We’ll talk about this more when we get to the details of the curriculum.
Ages and Grade Levels
The Existing Grouping’s Purpose
The current policy in America of grouping students together by age is, as far as I am aware, not based on any proof that it’s actually a good idea to do so. People thought it seemed fine way back when, and we’ve just kept doing it ever since.
If I had to speculate, I’d say that grouping students by age is an easy system to administrate. A student’s birthday determines when they start school and what grade they’re in: simple and effective at scale.
Of course, what’s easy to administrate is by no means best for the students.
The New Grouping
Our goal is to create a primary school system in which students actually learn.
This means, among other things, that we have to measure whether or not our students are actually learning, which may be correlated with age but isn’t utterly tied to it.
For that matter, the concept of a grade level (1st grade, 2nd grade, and so on) is more useful to the administration than it is to the student. The student either learned the material or didn’t; what their grade level says is at best a weak signal to that effect.
So it makes sense to do away with grade levels entirely.
This may seem radical, but think about it - what does knowing that a student is in 10th grade really tell you about them, aside from their age? Does it tell you how mature they are, or whether they understand basic algebra? Does it tell you what level they read at?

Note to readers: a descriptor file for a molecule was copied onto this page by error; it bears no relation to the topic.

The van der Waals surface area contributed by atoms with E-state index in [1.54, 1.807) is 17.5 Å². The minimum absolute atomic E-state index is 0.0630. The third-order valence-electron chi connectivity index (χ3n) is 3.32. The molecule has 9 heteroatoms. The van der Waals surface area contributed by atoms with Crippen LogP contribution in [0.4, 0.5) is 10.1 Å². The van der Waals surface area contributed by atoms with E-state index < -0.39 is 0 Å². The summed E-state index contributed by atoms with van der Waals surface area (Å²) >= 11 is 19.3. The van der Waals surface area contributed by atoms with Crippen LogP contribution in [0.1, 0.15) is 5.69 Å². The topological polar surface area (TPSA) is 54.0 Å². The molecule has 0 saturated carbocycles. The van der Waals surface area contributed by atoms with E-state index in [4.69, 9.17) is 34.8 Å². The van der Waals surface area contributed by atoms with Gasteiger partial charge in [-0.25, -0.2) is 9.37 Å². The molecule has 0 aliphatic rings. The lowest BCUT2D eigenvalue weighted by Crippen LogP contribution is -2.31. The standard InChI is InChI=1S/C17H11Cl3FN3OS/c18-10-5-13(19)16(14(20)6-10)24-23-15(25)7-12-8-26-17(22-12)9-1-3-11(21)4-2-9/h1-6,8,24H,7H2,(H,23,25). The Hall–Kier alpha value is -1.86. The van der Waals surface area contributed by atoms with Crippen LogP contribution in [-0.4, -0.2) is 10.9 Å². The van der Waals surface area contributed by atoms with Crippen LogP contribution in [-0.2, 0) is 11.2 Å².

In theory, it’s supposed to. In reality, it doesn’t.
The Existing Sorting’s Purpose
As I see it, the existing way we sort students - standard, honors, and AP for high school, with various “gifted and talented” programs throughout K-12 - is an attempt to square a particularly inconvenient circle.
On the one hand, students clearly have different levels of ability. Whatever the cause, be it IQ, home life, parental support, childhood nutrition, etc., some students are far more academically gifted and/or inclined than others.
On the other hand, officially ranking students from “genius” to “moron” is inegalitarian in a way that government programs aren’t really supposed to be. Doing so offends people, especially parents, on an emotional level. (What do you mean my child is a moron?! He’s just unmotivated/gifted in other ways/a bad test taker/very creative/…!)
While there exists a clear need for sorting, there also exists clear reasons why there must remain some amount of illegibility to the whole system. Humans don’t like being reduced to raw numbers. Students sorted into each group - and their parents - need to be able to tell themselves a story about why it’s okay to be in that group. That’s why we call the lowest group “standard” - it’s perfectly fine to be standard. If, instead of standard, honors, and advanced, we called the existing groups idiots, standard, and advanced, you could imagine the reaction of everyone placed into the “idiots” group, and especially the reaction of their parents.